Victor Pasmore, C.H., R.A. (1908-1998)
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Victor Pasmore, C.H., R.A. (1908-1998)

Abstract in White, Black, Maroon and Ochre

Victor Pasmore, C.H., R.A. (1908-1998)
Abstract in White, Black, Maroon and Ochre
signed with initials 'VP.' (on the reverse)
painted wood on panel relief construction
47½ x 47½ in. (120.7 x 120.7 cm.)
Painted in 1957-66.
with Marlborough Fine Art, London.
with New Art Centre, Salisbury.
Anonymous sale; Christie's, London, 5 November 1999, lot 88, where purchased by the present owner.

probably London, Marlborough Fine Art, Victor Pasmore, June 1966, no. 17, as 'Relief Painting in white, black, ochre and maroon, 1956-66'.
The University of Newcastle-upon-Tyne, on loan.

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‘The problem of giving comprehensible shape to new conceptions has been the constant occupation of artists in the last hundred years … Today, however, abstract art enters a phase of construction … It is the transformation from a process of destruction to one of construction, which places the abstract artist at the beginning, and not the end, of an era of subjective art. In this new phase of art, the object is invested in the material with which the artist works (V. Pasmore, ‘Abstract, Concrete and Subjective Art’, Broadsheet 2, July 1952).

In 1951 Pasmore was lent a copy of Art as the Evolution of Visual Knowledge by the American artist Charles Biederman in which he looked to progress the study of nature’s structural processes by artist’s such as Cézanne and Mondrian. For him the logical development of reducing nature to paintings of carefully orchestrated horizontals and verticals was to advance into the real, physical space of the constructed relief. This resonated with Pasmore who was already investigating the concept of pure abstraction through paint and collage and an extended correspondence ensued as the two artists discussed the origins as well as the future of abstraction. Both believed that pure abstraction could not be attained through the two dimensional surface of a traditional canvas or the three dimensional mass of sculpture. Pasmore wrote that, ‘Abstract painting, being tied to area, cannot define space; only imply it. The technique to define, rather than imply, space in the abstract demands a technique which is free both of mass (sculpture) and of surface (painting)’ (V. Pasmore, Statements, London, ICA, 1957). Out of such beliefs Pasmore’s ‘constructions’ were born.

In order to realise these new and revolutionary expressions contemporary materials from the swiftly advancing machine age of the 1950s were demanded. The hand of the artist became redundant as Pasmore looked to use perspex, formica, glass and machine-turned painted wood in these new three dimensional pictures. Indeed this utilisation of technology was vital for the creation of art in this new mechanised age as it became both the inspiration for and the tool of these new artistic creations, for how could an artist truly create a contemporary work of art without utilising the current technology?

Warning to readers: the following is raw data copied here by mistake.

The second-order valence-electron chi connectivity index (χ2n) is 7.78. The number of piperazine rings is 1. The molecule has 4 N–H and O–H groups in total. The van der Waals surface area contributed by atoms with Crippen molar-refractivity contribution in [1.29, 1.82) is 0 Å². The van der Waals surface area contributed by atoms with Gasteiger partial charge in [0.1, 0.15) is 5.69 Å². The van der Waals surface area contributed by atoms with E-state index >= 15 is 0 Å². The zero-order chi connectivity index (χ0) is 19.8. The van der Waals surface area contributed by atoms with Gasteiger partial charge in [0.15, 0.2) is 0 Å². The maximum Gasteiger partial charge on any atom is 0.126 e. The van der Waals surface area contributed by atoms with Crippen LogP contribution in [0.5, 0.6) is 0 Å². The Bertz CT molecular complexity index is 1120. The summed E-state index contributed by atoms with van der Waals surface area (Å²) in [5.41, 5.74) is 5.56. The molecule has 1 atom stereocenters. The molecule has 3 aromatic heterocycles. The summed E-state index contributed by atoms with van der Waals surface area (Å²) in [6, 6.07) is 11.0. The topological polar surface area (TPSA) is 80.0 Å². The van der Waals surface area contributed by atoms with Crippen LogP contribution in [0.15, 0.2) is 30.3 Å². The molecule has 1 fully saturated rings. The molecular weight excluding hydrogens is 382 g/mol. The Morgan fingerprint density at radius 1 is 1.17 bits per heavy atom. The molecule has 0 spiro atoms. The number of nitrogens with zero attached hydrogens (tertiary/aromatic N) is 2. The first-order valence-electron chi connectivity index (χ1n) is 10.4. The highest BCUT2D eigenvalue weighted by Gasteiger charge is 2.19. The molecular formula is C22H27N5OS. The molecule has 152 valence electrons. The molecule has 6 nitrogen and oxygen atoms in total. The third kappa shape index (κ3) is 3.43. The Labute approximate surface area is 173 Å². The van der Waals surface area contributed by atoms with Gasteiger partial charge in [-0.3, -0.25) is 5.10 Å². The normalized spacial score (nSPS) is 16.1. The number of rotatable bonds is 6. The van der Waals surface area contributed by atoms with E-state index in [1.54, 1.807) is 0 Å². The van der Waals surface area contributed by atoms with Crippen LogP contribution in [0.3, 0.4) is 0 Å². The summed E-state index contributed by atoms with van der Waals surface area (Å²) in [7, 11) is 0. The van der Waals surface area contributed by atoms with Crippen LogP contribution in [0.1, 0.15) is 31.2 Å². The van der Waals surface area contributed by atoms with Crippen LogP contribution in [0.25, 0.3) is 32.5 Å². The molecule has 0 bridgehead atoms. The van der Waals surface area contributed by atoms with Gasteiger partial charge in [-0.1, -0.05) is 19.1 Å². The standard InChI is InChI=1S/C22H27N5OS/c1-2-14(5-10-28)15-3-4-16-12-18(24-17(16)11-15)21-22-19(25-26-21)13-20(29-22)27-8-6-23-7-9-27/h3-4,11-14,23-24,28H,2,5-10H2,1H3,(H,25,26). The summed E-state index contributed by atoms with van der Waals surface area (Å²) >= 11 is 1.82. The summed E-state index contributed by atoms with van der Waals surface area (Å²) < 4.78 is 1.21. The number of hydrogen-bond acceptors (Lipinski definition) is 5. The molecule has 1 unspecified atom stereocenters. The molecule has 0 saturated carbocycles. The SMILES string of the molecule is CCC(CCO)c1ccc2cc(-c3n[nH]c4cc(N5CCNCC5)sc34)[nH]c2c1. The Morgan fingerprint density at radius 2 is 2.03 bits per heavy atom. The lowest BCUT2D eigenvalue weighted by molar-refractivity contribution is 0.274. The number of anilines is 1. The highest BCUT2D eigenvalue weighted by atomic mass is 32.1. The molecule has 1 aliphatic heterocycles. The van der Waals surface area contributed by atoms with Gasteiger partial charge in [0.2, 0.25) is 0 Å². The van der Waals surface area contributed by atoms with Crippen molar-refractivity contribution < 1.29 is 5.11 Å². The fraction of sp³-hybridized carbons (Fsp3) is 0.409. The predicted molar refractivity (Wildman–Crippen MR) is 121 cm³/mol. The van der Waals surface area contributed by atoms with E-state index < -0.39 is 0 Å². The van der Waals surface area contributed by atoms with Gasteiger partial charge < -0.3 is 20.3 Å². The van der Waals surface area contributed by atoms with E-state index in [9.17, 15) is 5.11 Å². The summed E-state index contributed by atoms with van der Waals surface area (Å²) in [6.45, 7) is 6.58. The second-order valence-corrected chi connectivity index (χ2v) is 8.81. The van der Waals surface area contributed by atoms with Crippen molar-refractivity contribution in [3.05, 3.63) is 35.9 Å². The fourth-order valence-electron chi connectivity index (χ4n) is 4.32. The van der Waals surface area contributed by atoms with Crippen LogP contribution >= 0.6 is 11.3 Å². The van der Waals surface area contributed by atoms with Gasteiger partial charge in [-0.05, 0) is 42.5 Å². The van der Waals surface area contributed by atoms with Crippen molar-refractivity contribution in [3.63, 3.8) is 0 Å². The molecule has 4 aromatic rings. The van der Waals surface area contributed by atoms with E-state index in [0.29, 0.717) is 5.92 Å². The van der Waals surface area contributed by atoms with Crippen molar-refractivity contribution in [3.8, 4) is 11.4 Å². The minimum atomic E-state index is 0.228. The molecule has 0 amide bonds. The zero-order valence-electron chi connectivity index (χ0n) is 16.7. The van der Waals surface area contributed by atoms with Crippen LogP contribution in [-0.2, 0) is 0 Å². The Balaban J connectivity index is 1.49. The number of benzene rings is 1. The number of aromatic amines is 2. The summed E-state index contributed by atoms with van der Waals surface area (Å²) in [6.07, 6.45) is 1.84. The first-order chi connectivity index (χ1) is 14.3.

Indeed, this use of mechanised materials not only inspired a new form of expression but questioned the historical distinctions and theoretical boundaries set between the different artistic disciplines of painting, sculpture and by extension, architecture. Pasmore himself wrote that, ‘I regard the relationship between painting, sculpture and architecture, considered as a synthesis, as being of two kinds. That of free forms functioning as complimentary and activating forces. That of complete integration whereby all three factors abandon their particular identity and unite as a single operation’ (V.Pasmore, ‘Connections Between Painting, Sculpture and Architecture’, Zodiac No. 1, Brussels, 1957).

Pasmore was able to realise this desire of ‘complete integration’ when he was appointed head of the landscape design team for the South West Area of Peterlee, the radical new town being built in County Durham. On the Sunny Blunts housing estate he designed the Apollo Pavilion in which you can palpably see this coming together ‘as a single operation’ of painting, sculpture and architecture.

Abstract in White, Black, Maroon and Ochre, combines Pasmore’s explorations into pure abstraction with his environmental projects, distilling formalised geometric structures into three dimensional pictures. Harmony is achieved through the balancing of positive and negative spaces created by form and colour. The carefully chosen hues of maroon and ochre counter balance the cool mathematical precision of the machine produced wood reliefs. Indeed for Pasmore, experiencing Abstract in White, Black, Maroon and Ochre was no different to experiencing the Apollo Pavilion at Peterlee New Town.

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